SARS-CoV-2 Receptors and Entry Genes Are Expressed in the Human Olfactory Neuroepithelium and Brain

iScience. 2020 Dec 18;23(12):101839. doi: 10.1016/j.isci.2020.101839. Epub 2020 Nov 25.


Reports indicate an association between COVID-19 and anosmia, as well as the presence of SARS-CoV-2 virions in the olfactory bulb. To test whether the olfactory neuroepithelium may represent a target of the virus, we generated RNA-seq libraries from human olfactory neuroepithelia, in which we found substantial expression of the genes coding for the virus receptor angiotensin-converting enzyme-2 (ACE2) and for the virus internalization enhancer TMPRSS2. We analyzed a human olfactory single-cell RNA-seq dataset and determined that sustentacular cells, which maintain the integrity of olfactory sensory neurons, express ACE2 and TMPRSS2. ACE2 protein was highly expressed in a subset of sustentacular cells in human and mouse olfactory tissues. Finally, we found ACE2 transcripts in specific brain cell types, both in mice and humans. Sustentacular cells thus represent a potential entry door for SARS-CoV-2 in a neuronal sensory system that is in direct connection with the brain.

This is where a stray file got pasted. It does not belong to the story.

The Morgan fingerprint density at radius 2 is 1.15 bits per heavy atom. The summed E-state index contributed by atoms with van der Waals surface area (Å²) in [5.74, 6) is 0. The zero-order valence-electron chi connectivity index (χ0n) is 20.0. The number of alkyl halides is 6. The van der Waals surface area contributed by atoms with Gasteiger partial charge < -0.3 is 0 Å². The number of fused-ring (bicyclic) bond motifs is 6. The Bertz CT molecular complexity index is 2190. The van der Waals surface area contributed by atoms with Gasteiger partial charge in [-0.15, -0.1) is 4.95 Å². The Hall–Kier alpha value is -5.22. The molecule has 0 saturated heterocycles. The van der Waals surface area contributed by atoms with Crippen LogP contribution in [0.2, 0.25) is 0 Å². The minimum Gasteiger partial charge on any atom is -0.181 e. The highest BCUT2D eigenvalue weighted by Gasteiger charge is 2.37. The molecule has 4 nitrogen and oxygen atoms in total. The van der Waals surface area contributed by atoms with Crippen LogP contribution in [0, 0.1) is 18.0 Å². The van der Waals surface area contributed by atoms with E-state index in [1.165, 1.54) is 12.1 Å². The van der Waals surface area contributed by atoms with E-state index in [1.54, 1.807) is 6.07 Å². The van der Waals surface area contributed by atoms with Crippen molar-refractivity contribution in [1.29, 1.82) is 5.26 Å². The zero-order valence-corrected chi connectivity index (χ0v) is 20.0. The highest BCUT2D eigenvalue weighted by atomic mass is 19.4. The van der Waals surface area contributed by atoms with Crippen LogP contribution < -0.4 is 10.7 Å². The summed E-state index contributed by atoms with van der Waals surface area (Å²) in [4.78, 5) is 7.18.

Keywords: Bioinformatics; Biological Sciences; Cell Biology; Microbiology; Omics; Transcriptomics; Virology.